Tuesday 15 October 2019

Ex-rugby star just keeps rowing ... all the way across Atlantic

Damian Browne in Antigua after rowing 4,800km
Damian Browne in Antigua after rowing 4,800km
Ger Keville

Ger Keville

Just keep going. It was a mantra that pushed former rugby star Damian Browne towards completing an epic solo voyage across the Atlantic Ocean.

A tanned and heavily bearded Browne (37) crossed and hit land after a gruelling 63 days, six hours and 25 minutes at sea.

It meant travelling 4,800km from La Gomera in the Canary Islands to Antigua's English Harbour in the world's toughest row.

The Galway native, who played for both Leinster and Connacht, endured physical and mental challenges along the way in the Talisker Whisky Atlantic Challenge to complete a journey that "will live with me forever".

He faced 12-metre waves and capsized twice during the challenge in the middle of the Atlantic but found the energy and strength to continue each time he was knocked down. "It's really tough as I kept getting pushed back towards land and I'm very grateful that I found the determination to keep rowing," he said.


"There are loads of lessons I'll take away with me, but the main one I'll remember is to never give up, no matter what the challenge; just keep going and you'll make it in the end."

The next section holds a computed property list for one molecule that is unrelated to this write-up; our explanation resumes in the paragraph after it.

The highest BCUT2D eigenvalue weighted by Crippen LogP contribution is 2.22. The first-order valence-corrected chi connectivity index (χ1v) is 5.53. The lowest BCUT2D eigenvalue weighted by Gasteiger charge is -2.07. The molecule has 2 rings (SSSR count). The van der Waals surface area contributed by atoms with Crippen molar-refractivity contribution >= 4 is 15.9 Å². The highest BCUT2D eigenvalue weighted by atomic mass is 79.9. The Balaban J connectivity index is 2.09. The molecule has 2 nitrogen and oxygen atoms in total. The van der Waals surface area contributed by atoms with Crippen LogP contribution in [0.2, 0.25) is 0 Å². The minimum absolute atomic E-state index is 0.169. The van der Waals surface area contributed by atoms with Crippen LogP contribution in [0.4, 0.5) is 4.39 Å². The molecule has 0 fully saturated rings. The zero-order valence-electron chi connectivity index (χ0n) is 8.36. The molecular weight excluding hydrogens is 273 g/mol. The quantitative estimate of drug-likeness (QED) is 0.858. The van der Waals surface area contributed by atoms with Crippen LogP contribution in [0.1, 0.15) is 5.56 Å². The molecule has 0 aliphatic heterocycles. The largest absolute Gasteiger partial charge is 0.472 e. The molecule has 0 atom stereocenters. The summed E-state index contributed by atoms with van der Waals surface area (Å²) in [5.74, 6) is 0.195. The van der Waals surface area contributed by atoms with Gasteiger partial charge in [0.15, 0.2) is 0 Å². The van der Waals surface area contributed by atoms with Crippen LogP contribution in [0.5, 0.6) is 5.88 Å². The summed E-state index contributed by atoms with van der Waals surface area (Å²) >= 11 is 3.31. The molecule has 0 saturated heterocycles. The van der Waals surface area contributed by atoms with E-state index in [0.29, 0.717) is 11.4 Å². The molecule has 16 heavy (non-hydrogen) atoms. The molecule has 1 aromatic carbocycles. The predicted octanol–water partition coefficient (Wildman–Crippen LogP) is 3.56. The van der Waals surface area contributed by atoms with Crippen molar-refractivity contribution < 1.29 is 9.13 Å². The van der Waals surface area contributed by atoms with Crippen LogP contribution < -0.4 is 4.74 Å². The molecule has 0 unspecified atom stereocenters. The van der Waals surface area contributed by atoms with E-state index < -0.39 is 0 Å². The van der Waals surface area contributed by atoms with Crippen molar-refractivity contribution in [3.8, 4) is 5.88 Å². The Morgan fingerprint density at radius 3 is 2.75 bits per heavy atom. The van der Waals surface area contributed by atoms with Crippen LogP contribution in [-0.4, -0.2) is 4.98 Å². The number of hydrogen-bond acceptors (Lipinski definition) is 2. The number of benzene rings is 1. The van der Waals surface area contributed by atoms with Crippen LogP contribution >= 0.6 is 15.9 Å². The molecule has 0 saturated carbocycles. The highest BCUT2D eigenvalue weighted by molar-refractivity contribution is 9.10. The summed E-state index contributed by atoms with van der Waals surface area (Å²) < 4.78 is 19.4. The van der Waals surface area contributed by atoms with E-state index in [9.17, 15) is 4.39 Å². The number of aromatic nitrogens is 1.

Other challenges included an encounter with a whale, and a near-miss with a massive cargo ship as recently as last Wednesday.

"You look over your right-hand shoulder and see a behemoth of a cargo ship head straight at you," he posted on social media.

Violent stormy conditions also threatened his small craft on occasion.

"It feels so good to finally arrive to such an amazing welcome in Antigua after nine weeks of suffering and hardship," he said. "Without a doubt, this is the toughest challenge I have ever taken on - but one I'll never forget."

Browne played in the second row for Connacht, Northampton, Brive, Leinster and Oyonnax.

His brother Andrew is currently with Connacht.

Browne was rowing in aid of Médecins Sans Frontières, the Strong Roots Foundation School in Rwanda, and Madra dog rescue.

Irish Independent

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